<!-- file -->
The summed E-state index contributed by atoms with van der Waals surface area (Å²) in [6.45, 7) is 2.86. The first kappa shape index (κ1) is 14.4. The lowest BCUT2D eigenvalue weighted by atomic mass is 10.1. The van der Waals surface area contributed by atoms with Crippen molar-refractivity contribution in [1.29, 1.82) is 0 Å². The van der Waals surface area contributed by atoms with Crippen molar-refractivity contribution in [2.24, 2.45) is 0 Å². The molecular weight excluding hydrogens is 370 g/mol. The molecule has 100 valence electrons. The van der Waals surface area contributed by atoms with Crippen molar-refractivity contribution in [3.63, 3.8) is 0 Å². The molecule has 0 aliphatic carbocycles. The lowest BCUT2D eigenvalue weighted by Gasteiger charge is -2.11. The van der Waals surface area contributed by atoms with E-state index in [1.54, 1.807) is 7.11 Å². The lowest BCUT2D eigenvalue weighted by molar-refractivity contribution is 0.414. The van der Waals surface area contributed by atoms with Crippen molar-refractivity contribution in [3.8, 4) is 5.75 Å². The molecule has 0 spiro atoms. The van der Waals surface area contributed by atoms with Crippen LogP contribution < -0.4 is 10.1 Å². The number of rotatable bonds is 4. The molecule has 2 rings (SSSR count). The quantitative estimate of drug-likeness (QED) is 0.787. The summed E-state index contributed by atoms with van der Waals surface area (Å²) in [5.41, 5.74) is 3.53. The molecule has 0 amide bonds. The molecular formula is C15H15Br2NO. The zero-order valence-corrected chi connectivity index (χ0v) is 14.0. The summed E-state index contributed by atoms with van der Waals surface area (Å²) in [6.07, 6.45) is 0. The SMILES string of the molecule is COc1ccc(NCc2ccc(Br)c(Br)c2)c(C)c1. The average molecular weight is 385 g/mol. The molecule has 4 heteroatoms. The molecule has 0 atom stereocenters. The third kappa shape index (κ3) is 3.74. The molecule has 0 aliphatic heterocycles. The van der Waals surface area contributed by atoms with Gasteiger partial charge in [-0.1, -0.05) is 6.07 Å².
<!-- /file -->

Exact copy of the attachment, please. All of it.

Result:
The summed E-state index contributed by atoms with van der Waals surface area (Å²) in [6.45, 7) is 2.86. The first kappa shape index (κ1) is 14.4. The lowest BCUT2D eigenvalue weighted by atomic mass is 10.1. The van der Waals surface area contributed by atoms with Crippen molar-refractivity contribution in [1.29, 1.82) is 0 Å². The van der Waals surface area contributed by atoms with Crippen molar-refractivity contribution in [2.24, 2.45) is 0 Å². The molecular weight excluding hydrogens is 370 g/mol. The molecule has 100 valence electrons. The van der Waals surface area contributed by atoms with Crippen molar-refractivity contribution in [3.63, 3.8) is 0 Å². The molecule has 0 aliphatic carbocycles. The lowest BCUT2D eigenvalue weighted by Gasteiger charge is -2.11. The van der Waals surface area contributed by atoms with E-state index in [1.54, 1.807) is 7.11 Å². The lowest BCUT2D eigenvalue weighted by molar-refractivity contribution is 0.414. The van der Waals surface area contributed by atoms with Crippen molar-refractivity contribution in [3.8, 4) is 5.75 Å². The molecule has 0 spiro atoms. The van der Waals surface area contributed by atoms with Crippen LogP contribution < -0.4 is 10.1 Å². The number of rotatable bonds is 4. The molecule has 2 rings (SSSR count). The quantitative estimate of drug-likeness (QED) is 0.787. The summed E-state index contributed by atoms with van der Waals surface area (Å²) in [5.41, 5.74) is 3.53. The molecule has 0 amide bonds. The molecular formula is C15H15Br2NO. The zero-order valence-corrected chi connectivity index (χ0v) is 14.0. The summed E-state index contributed by atoms with van der Waals surface area (Å²) in [6.07, 6.45) is 0. The SMILES string of the molecule is COc1ccc(NCc2ccc(Br)c(Br)c2)c(C)c1. The average molecular weight is 385 g/mol. The molecule has 4 heteroatoms. The molecule has 0 atom stereocenters. The third kappa shape index (κ3) is 3.74. The molecule has 0 aliphatic heterocycles. The van der Waals surface area contributed by atoms with Gasteiger partial charge in [-0.1, -0.05) is 6.07 Å².